Plants, Botany, and Kingdoms
Botany is the scientific study of plants and plant-like organisms. It helps us un-derstand why plants are so vitally important to the world. Plants start the major-ity of food and energy chains, they provide us with oxygen, food and medicine.
Plants can be divided into two groups: plants1 and plants2. Plants1 contain all photosynthetic organisms which use light, H2O, and CO2to make organiccompounds and O2. Plants1 are defined ecologically (based on their role in nature).
Some plants1 can be bacteria or even animals! One example of this a green slug, Elysia chlorotica (Fig. 1.1). Green slugs collect chloroplasts from algae anduse them for their entire life as food producers. Therefore, green slugs are both animals and plants1.
Plants2 are all organisms from Vegetabilia kingdom. Normally, plants2 are green organisms with a stem and leaves. We can define them also as multi-tissued, terrestrial, and primarily photosynthetic eukaryotes. This defini-tion is taxonomical (based on evolution).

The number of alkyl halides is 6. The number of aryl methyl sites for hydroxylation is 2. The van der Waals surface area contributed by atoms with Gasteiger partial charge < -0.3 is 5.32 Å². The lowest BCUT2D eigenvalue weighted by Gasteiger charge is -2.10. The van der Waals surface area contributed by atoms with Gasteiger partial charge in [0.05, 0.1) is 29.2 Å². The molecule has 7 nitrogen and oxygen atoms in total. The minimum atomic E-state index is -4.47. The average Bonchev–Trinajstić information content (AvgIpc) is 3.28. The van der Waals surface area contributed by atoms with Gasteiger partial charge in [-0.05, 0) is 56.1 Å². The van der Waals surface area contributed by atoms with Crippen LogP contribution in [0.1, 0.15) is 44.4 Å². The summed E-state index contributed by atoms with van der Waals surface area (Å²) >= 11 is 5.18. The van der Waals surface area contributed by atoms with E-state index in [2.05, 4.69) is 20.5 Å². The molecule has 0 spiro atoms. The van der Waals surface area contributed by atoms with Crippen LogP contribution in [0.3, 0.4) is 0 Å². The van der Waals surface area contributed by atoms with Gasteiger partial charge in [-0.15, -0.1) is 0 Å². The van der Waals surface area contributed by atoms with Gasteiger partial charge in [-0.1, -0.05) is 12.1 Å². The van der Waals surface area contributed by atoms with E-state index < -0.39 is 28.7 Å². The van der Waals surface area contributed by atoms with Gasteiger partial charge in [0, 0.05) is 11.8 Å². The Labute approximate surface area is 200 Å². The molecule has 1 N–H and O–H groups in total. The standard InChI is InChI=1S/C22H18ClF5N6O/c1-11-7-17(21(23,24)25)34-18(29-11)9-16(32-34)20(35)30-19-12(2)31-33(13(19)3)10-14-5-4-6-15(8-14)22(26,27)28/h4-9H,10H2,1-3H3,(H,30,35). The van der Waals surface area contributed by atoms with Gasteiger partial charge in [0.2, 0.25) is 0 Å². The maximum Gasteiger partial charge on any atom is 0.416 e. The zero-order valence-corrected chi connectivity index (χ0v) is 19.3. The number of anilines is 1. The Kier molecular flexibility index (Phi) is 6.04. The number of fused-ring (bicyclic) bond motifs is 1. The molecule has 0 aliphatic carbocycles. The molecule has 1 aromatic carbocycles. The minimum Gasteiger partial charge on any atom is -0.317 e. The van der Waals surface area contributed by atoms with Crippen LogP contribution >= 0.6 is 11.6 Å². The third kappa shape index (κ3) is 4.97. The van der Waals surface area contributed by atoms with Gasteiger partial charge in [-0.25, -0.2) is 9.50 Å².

It is possible for the organism to be plant2 but not plant1 (Fig. 1.2). Those who fall into that category, are fully parasitic plants (mycoparasites like Pterospora,root parasites like Hydnora, stem parasites like Cuscuta, and internal parasites like Pilostyles) which do not practice photosynthesis but have tissues, terrestrial lifestyle and originated from photosynthetic ancestors.
Plants may be understood on several levels of organization: (from top to bottom)
(a) ecosystems or taxa, (b) populations, (c) organisms, (d) organs, (e) tissues, (f) cells, (g) organelles, and (h) molecules (Fig. 1.3).
Botany is considered to be a “slice science” because it covers multiple levels of organization.